I hope my children find an activity that gives them similar zest, insight, and joy. I’d prefer it’s skiing or rowing rather than climbing — I’d worry too much. But I’ve introduced them to climbing, believing that they need to makes these choices for themselves.
Confession No. 7: For now, I don’t mind climbing less.
It seems to me that whether a mother should climb is part of a bigger issue facing all mothers: should moms work full time? Stay home full time? Work part time, experiencing some benefits and drawbacks of both? It’s all about how to balance our personal needs with those of our family — how to give so much that our children are nurtured, secure, happy, and beloved. But also how to leave something over, so our happiness isn’t sublimated to that of our children, leaving us squeezed dry and brittle, awful parents.
I have this dream that one day I’ll work out a system like Jannette’s, so I’ll climb once a week. But for now, I have these two adorable little creatures who are convinced I’m the most incredible being on the planet. Being a climbing mom, like being a mom, is about giving up a lot, giving out a lot, and getting back a lot. (Note: the order I rank these elements varies by the day.)
Confession No. 8: This article was incredibly hard to write.
This was one of the most personal articles I’ve ever written. My original intent was to cast the piece as a sociological, third-person overview. So I spoke with friends, interviewed many well-known climbers (moms and dads alike), and emailed a survey to climbing groups. Eventually, I tallied over 75 survey responses and 12-plus hours of phone interviews. (My deep thanks to all who shared.)
But when I showed my editor a draft, he told me something was missing. It needed to be real, personal, and ( Drat! ) confront uneasy truths I hoped to avoid, such as, ready? 1) Climbing and motherhood are pretty incompatible. 2) If your life’s goal, now and later, is to climb as much as possible, you probably shouldn’t become a mom, for odds are high you’ll be miserable and so will your children. 3) And I haven’t even touched on even more painful issues, such as eldercare or special-needs children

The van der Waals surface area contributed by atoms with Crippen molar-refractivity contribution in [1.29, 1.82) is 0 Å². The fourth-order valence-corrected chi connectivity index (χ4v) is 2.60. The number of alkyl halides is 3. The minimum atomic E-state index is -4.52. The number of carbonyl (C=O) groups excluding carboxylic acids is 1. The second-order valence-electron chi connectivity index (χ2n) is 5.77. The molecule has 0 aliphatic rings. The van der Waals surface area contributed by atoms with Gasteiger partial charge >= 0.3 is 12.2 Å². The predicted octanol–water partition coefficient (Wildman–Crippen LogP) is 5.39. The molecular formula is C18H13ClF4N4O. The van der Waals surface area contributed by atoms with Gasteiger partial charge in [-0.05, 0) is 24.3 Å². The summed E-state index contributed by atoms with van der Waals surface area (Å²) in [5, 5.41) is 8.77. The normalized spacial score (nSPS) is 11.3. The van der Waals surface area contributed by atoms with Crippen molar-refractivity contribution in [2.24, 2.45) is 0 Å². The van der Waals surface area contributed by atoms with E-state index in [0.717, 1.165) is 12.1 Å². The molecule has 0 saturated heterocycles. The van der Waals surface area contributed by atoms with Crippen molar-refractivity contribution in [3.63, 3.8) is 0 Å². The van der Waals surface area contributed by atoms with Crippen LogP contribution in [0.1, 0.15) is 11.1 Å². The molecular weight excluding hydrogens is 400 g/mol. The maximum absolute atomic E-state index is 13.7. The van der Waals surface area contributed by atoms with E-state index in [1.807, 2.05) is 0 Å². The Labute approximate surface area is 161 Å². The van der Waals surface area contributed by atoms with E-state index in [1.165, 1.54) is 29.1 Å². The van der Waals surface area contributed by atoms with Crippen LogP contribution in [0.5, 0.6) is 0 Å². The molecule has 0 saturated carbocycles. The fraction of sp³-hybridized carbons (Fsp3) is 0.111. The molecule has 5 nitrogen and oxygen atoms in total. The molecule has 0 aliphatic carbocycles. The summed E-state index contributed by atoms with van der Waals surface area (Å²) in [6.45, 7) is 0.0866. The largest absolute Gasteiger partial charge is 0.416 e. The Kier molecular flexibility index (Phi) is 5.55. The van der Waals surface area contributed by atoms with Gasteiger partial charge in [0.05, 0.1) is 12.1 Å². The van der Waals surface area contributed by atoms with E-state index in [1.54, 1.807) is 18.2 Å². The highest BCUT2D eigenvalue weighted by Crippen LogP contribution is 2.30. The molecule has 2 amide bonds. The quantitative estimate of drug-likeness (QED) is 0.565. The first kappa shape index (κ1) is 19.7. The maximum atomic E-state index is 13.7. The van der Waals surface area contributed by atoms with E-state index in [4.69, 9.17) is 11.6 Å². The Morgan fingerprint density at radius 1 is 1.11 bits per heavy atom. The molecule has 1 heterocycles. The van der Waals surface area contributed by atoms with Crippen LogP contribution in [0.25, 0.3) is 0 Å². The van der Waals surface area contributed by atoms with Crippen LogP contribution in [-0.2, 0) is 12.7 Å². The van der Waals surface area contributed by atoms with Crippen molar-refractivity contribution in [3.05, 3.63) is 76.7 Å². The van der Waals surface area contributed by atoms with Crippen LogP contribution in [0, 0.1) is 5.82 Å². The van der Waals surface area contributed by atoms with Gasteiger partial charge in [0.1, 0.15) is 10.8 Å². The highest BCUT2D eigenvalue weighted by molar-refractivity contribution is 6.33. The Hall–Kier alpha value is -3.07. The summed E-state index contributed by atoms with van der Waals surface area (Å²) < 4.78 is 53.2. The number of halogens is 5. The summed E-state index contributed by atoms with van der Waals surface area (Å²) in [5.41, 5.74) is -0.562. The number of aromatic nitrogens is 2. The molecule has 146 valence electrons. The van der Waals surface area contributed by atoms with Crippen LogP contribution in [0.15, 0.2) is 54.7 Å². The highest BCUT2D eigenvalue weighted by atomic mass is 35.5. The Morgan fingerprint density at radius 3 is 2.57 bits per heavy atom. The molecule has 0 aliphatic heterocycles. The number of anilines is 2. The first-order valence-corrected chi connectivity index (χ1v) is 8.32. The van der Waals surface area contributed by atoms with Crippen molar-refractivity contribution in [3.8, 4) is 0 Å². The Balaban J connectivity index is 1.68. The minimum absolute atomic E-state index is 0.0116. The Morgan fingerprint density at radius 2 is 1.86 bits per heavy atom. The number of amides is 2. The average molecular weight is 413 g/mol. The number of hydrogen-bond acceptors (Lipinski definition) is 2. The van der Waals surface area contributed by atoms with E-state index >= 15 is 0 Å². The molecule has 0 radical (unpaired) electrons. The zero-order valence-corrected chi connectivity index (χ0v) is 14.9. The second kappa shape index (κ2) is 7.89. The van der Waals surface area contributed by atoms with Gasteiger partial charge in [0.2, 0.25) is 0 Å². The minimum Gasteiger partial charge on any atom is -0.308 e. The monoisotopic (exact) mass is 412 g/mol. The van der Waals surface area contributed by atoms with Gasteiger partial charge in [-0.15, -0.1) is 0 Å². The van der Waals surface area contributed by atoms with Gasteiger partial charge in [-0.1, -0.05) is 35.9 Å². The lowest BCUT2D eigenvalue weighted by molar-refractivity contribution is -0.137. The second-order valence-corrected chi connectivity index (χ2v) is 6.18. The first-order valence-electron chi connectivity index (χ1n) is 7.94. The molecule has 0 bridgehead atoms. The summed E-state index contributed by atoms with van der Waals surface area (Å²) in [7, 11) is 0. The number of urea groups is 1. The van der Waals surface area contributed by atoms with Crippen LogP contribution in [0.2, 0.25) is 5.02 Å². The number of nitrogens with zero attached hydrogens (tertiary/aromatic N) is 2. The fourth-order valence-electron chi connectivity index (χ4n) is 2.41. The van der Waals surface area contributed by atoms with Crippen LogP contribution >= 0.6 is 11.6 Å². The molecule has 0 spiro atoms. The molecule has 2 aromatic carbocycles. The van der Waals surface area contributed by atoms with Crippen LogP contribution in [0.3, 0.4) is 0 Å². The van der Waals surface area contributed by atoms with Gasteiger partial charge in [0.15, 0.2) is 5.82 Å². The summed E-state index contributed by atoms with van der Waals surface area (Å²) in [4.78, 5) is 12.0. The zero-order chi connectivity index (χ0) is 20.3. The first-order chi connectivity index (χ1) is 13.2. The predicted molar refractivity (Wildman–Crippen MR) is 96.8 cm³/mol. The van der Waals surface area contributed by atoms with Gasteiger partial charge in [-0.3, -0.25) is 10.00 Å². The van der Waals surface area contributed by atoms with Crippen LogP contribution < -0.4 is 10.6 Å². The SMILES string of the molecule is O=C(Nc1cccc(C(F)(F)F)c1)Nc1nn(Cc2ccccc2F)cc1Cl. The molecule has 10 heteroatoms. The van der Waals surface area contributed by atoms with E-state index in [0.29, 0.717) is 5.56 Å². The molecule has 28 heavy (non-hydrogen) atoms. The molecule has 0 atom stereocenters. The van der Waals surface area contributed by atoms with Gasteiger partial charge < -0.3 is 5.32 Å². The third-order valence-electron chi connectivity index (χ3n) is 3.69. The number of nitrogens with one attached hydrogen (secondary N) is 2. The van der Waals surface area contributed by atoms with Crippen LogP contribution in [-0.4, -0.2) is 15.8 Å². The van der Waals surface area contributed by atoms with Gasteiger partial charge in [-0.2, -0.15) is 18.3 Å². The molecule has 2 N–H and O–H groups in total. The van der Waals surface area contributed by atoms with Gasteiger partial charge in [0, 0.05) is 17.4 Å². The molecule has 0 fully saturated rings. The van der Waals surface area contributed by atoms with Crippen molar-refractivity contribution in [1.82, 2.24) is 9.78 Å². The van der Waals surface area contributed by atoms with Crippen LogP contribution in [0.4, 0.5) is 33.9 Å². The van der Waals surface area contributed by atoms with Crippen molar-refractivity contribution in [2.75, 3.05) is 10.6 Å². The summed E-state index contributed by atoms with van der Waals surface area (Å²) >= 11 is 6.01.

There are just no easy answers to the eternal climbing-mom quandary. All I know is that the day after my epic on Modern Times, I was back in countryburbia mom-mode at my daughter’s soccer game, exhilarated from the cliffs, exhilarated from watching my daughter running joyously on the field and my son playing on the sidelines with other children. So I fall back on this: childhood is short, the time to nurture and imprint is fleeting, but the rock will always be there. I’ll just keep doing my pull-ups so that I’ll be ready when my time comes to return to the rock, too.
Longtime climbing writer and Climbing.com Reader Blogger Susan E.B. Schwartz (theschwartzspot.com) wrote the bio of Gunks pioneer Hans Kraus ( Into the Unknown ). She is also a freelance business writer, ex-corporate exec and ex-scuba instructor, and now handyman, cook, chauffeur, homework cheerleader, and stuffed-animal surgeon. Schwartz is at present collaborating on a book with mountaineering dad Carlos Buhler.
While we worked with the author Susan E.B. Schwartz on her feature on what it’s like to be a climbing mom, we learned that her research was so thorough (and elucidating) that it would have been remiss not to share her other conclusions with readers. The following info is distilled from more than 75 survey responses and 12-plus hours of phone interviews.
Three Tips from Climbing Moms
- Be realistic: By not putting expectations on your climbing, you’re less likely to get frustrated or take unnecessary risks. You’ll also have more fun if you cut down on your grade, place more pro, and revisit classics you’ve climbed many times before.
- Shift focus: Channel your drive to the most family-friendly types of climbing, such as bouldering or sport climbing.
- Take a break: When your children are young, consider taking up other activities that give a similar sense of adventure, discovery, and peace but require less time.
Four Famous Climbing Moms Weigh In